They play The Hawth, Crawley, on Tuesday, May 26, at 7.30pm.
With eleven top ten hits, including three number ones (‘Rubber Bullets’, ‘I’m Not In Love’ and ‘Dreadlock Holiday’), the band has sold 15 million albums in the UK alone.
Co-founder Graham Gouldman, who leads the line-up, puts 10cc’s longevity down to the quality and individuality of the songs.
“They don’t seem to date. They’re original. We never followed any trend. We simply wrote for our own pleasure. The fact that the songs are being played as often on the radio today as they ever were shows how true that is.”
The band initially comprised four members – Graham plus Eric Stewart, Kevin Godley and Lol Creme – who had written and recorded together for about three years before taking on the name 10cc in 1972.
“I was involved with a recording studio that Eric had started off. Kevin and Lol were friends of mine, and we pretty much became the house band at the studio. People would come in and make a record and we would do the backing vocals. We produced a couple of albums with Neil Sedaka and thought we could do something ourselves.
“We almost had a record deal with Apple Records. I don’t know if they turned us down or just didn’t get back to us.”
But a single was released, and an album followed. So too, in 1975, did ‘I’m Not In Love’, arguably one of the greatest hits of all time.
Other hits included ‘Donna’, ‘Rubber Bullets’, ‘The Dean And I’, ‘The Wall Street Shuffle’, ‘Life Is A Minestrone’, ‘Art For Art’s Sake’, ‘I’m Mandy Fly Me’, ‘The Things We Do For Love’. But for many 10cc will always be ‘I’m Not In Love’.
Is it in any way double-edged to come up with such a massive song? Absolutely not, says Graham: “How could it possibly be? What could possibly be bad about writing one of the most popular songs ever?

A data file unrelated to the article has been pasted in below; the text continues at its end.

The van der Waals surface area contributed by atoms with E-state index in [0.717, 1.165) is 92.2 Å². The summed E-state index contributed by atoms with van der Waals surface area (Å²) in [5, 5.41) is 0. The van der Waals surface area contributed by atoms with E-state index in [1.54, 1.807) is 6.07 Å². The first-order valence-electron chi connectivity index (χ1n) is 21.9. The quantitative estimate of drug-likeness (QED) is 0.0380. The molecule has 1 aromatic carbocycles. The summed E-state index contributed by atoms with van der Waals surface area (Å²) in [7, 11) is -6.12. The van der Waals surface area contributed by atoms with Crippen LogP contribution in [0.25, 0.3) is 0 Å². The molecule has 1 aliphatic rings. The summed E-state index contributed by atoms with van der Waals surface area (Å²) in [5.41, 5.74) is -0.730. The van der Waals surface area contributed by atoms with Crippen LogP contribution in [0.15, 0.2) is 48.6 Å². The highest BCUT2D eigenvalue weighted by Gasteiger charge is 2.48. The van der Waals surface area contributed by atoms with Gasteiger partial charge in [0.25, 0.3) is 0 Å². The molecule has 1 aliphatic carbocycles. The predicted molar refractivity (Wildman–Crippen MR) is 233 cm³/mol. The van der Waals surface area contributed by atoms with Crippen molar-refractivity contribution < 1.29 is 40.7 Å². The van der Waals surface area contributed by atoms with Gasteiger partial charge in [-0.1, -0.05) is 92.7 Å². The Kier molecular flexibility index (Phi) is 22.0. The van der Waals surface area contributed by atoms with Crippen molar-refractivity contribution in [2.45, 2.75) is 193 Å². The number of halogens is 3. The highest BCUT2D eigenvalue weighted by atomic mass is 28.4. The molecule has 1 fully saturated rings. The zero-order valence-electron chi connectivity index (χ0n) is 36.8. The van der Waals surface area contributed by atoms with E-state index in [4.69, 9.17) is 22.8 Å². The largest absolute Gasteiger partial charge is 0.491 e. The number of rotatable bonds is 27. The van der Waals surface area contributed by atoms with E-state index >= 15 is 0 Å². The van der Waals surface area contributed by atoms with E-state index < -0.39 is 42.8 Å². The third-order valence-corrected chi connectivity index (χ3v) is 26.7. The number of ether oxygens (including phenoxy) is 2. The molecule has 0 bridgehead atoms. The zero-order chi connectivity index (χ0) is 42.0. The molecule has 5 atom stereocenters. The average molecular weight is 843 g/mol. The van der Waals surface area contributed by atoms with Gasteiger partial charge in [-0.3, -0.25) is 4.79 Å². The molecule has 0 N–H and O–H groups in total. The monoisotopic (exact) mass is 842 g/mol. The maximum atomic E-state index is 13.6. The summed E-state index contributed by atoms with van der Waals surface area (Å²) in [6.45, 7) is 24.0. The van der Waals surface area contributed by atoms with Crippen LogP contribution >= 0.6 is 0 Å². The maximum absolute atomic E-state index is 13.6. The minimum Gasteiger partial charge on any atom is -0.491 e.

“Eric and I had resisted writing a love song. I don’t know if there are any real 10cc love songs until that point. But like a lot of songs, this one started with a title that Eric had. I had the opening chord sequence. We sat down and started writing words and melodies. But it’s all credit to the title. We avoided writing love songs so that’s the title!
“We none of us realised its commercial potential. We never had an eye on the chart, but we knew that it was something special when we put the backing vocal down. Actually we were just going to do the whole thing with voices. We put down a track that we were going to take off and just leave the voices, but then it seemed obvious to keep it in.
“And so without knowing it we had written a classic. It’s always a pleasure to sing it.
“When you are doing it live, every night is different. You can feel the love coming off the audience when they hear those first chords, and they know all the words…”
All part of a great era, an era that was post-Beatles but in which the Beatles’ brilliant craftsmanship was still being felt.
“We had learnt everything we knew from the Beatles – and what great people to learn from. And that still holds now.”
Tickets priced £31 (children £29) are available from The Hawth Box Office on 01293 553636 and online at www.hawth.co.uk.
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